nature of this category is the "duration" and its scale is "hours", "days",
etc., i.e. "time". In other words, I'd say that when developing a central
category of the commodity analysis, Marx "assumes" the existence of
temporal processes, both, the exchange and the production process, These
are processes which necessarily spans over time, having starting and ending
points. Moreover, what *determines* the magnitude of value is a process
developed in time. And, in the most general terms, it's also a process
which involves continuous *changes* in both, use-values and exchange
values. So, by using your own words, I'd say that Marx "focus" on time when
analysing the magnitude of value and this is right Chapter 1. How could we
say here that time is not an "essential category", and think that it enters
"later", after Ch. 3?
Fifthly, regarding Chapter 2, it's called "The *process* of exchange". I
find difficult to imagine an atemporal process.
Sixthly, on Chapter 3, we meet the famous "C-M-C" (p. 200-9) which is
described by Marx as a succession of temporal processes, made up from 2
"metamorphoses". We have also the famous (Italian!!) "salto mortale" of the
commodity. Again, it's difficult for me to think of a "metamorphosis" or a
"salto mortale" as atemporal concepts. A "metamorphosis" is the *change* of
one thing that becomes another, a change which evidently takes time.
>(ii) according to you, if we assume that the prices of the output are the
>same as the prices of the input, this cancels the processual nature of the
>cycle of capital? And if so, why? I would say that time i essential even if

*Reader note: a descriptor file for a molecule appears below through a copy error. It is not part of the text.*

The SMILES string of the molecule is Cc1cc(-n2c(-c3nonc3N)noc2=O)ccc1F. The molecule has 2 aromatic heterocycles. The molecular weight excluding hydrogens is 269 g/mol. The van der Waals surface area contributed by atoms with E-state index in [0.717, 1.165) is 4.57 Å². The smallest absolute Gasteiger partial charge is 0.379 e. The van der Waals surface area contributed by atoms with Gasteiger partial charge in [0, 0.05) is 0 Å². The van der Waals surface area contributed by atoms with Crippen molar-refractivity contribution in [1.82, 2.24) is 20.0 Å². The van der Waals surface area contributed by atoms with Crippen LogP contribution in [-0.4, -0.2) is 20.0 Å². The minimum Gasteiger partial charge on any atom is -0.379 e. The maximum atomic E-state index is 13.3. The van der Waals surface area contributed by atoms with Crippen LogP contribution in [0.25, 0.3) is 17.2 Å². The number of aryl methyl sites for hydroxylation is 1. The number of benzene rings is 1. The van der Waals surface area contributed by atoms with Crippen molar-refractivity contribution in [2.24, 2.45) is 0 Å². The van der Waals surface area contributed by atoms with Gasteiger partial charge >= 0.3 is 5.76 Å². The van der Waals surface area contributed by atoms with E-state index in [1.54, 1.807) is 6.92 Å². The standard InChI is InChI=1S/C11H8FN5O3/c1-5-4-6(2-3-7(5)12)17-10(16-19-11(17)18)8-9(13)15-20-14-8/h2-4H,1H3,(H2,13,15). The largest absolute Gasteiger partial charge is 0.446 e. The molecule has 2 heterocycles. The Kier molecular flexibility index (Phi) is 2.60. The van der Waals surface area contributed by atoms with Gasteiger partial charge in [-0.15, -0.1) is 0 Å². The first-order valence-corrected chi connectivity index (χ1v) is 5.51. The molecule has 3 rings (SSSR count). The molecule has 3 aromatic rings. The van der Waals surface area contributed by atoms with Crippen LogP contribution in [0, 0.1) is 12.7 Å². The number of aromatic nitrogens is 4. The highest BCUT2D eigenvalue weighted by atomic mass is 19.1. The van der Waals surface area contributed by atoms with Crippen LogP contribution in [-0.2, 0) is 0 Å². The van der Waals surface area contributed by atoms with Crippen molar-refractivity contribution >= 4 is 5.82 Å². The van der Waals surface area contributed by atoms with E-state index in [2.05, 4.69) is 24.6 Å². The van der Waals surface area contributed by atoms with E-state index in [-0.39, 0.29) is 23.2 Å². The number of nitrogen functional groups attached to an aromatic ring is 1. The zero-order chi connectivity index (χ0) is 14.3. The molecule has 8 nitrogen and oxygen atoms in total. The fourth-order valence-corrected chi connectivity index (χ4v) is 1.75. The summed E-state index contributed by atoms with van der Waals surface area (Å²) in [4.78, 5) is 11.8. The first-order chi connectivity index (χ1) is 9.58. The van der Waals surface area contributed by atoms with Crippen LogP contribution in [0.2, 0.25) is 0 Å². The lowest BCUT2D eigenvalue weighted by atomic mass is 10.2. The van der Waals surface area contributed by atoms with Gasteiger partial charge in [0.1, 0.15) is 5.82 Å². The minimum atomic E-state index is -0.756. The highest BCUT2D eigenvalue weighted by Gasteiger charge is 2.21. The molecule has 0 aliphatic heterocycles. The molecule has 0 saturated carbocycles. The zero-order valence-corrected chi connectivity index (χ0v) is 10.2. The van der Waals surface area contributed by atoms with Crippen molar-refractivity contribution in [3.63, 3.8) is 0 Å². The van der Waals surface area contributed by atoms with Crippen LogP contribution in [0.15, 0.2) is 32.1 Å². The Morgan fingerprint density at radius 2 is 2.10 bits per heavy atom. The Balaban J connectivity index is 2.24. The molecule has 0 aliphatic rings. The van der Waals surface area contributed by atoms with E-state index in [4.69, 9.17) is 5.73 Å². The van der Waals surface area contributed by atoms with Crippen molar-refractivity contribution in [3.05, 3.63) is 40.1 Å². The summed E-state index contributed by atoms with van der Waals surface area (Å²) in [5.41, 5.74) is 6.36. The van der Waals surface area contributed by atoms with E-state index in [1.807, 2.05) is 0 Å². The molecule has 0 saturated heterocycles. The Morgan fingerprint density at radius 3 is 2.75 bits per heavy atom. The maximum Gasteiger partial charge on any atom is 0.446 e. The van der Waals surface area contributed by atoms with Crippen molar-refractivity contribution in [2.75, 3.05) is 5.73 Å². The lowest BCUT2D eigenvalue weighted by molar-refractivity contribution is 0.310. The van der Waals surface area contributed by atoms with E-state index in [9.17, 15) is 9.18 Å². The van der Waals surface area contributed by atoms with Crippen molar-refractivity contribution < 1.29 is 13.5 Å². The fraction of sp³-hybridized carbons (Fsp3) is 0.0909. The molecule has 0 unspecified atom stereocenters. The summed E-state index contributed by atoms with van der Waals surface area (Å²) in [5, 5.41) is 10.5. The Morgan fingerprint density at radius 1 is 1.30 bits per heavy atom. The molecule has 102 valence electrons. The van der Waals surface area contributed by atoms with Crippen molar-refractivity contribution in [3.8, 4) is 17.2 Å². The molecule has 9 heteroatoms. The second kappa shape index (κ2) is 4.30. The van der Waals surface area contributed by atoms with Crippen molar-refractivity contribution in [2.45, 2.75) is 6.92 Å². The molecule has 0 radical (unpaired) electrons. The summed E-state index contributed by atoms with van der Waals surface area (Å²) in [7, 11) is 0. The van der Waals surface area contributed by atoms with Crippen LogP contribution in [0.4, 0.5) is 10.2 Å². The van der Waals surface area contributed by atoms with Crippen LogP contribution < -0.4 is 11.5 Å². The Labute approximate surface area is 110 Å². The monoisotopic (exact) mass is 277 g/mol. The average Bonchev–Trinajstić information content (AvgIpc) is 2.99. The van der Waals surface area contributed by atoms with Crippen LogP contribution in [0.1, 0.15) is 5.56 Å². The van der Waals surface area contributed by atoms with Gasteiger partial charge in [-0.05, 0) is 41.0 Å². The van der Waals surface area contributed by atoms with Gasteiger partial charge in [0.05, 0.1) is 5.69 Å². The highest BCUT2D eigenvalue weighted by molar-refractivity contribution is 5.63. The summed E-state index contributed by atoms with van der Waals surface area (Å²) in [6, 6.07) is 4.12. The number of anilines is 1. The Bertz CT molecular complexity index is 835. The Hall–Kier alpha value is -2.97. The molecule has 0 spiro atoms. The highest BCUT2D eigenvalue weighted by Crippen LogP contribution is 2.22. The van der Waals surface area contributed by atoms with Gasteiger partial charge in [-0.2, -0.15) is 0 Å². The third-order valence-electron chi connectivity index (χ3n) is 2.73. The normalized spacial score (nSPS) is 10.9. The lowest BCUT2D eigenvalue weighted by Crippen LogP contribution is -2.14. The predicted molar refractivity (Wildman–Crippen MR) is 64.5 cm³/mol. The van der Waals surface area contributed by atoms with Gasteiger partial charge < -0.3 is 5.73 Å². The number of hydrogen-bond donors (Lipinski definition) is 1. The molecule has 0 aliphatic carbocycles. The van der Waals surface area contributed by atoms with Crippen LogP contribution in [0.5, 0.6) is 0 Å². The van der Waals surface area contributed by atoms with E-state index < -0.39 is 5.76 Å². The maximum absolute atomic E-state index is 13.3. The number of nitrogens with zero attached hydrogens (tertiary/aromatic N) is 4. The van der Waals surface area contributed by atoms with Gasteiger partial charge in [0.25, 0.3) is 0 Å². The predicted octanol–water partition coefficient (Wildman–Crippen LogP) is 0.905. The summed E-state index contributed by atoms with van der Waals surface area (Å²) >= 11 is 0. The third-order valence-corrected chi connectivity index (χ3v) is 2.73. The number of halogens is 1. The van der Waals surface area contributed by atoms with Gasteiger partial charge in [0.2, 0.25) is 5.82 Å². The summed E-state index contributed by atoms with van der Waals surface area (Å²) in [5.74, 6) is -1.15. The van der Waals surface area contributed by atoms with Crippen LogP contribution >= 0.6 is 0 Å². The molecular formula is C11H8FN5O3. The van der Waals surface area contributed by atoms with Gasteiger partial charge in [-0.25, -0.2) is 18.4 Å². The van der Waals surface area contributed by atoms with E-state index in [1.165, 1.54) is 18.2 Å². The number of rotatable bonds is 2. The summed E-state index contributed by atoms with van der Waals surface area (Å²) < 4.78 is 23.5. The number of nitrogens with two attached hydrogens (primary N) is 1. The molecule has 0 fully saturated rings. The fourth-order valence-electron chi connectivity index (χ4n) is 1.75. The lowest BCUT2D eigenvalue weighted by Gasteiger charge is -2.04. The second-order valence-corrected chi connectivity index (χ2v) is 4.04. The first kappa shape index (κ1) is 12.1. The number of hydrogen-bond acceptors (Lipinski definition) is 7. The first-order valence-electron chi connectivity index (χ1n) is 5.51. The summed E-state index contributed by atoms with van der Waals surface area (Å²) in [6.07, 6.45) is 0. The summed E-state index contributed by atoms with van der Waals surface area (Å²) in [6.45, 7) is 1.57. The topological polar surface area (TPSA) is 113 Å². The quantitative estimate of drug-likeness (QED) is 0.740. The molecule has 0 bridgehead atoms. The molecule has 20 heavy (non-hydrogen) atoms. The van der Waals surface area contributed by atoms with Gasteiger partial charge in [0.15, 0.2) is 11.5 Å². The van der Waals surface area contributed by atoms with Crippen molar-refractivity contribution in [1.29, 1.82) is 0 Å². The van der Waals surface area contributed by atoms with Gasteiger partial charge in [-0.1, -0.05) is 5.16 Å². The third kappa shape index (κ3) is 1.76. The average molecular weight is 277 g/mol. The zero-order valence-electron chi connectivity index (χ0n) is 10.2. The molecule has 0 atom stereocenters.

>there are no 'dated' magnitudes in the models we construct from Marx. E.g.:
>circuit models very often have no time subscripts, but they are surely 'in
>time', talking about a succession of phases within a given period: this
>would remain even if the prices of the input are evaluated as equal to the
>prices of the output.
I have no problem in *assuming* that input prices = output prices but now I
consider that results we can obtain from this are quite poor. The point in
"introducing time" or, better, in taking what is a general condition of the
analysis explicitly into account, is not to describe an economy which is
eternally equal to itself through time. I think Marx's methodological point
in the Preface is that the scientific task consists in discovering the
"motion" or the "change" in a given phenomenon. We can attach a clock to a
"solid crystal" and confirm for our satisfaction that it's equal to itself
From t = alfa to t = omega. But this would be only a "formal" way of
"introducing time", in which the substance of the matter, i.e. *change*, is
I certainly disagree with methodological procedures, quite usual in Maxian
Economics, in which it's attempted to derive general conclusions on the
basis of very poor and restricted assumptions like input prices = output
prices. For example, Steedman's famous "redundancy" of value derives only
of such an assumption or, more generally, of his representation of
capitalism as a "solid crystal", probably with a Swiss clock attached to it!
>(iii) have you read Hicks on time and economics? Don't you think it may be
>relevant for the topic under discussion?
Let's say that I've "browsed" "Capital and Time". Sure, it'd be relevant
for this topic. I browsed it when I was trying to make a research project
on the "Austrian" readings of Marx, in particular the work of Weizsaecker
and Wolfstetter, incredible interesting authors. Unfortunately, this takes
time... and perhaps good friends who also want to take part in such
I see you don't have so much time but, in any case, I'd appreaciate any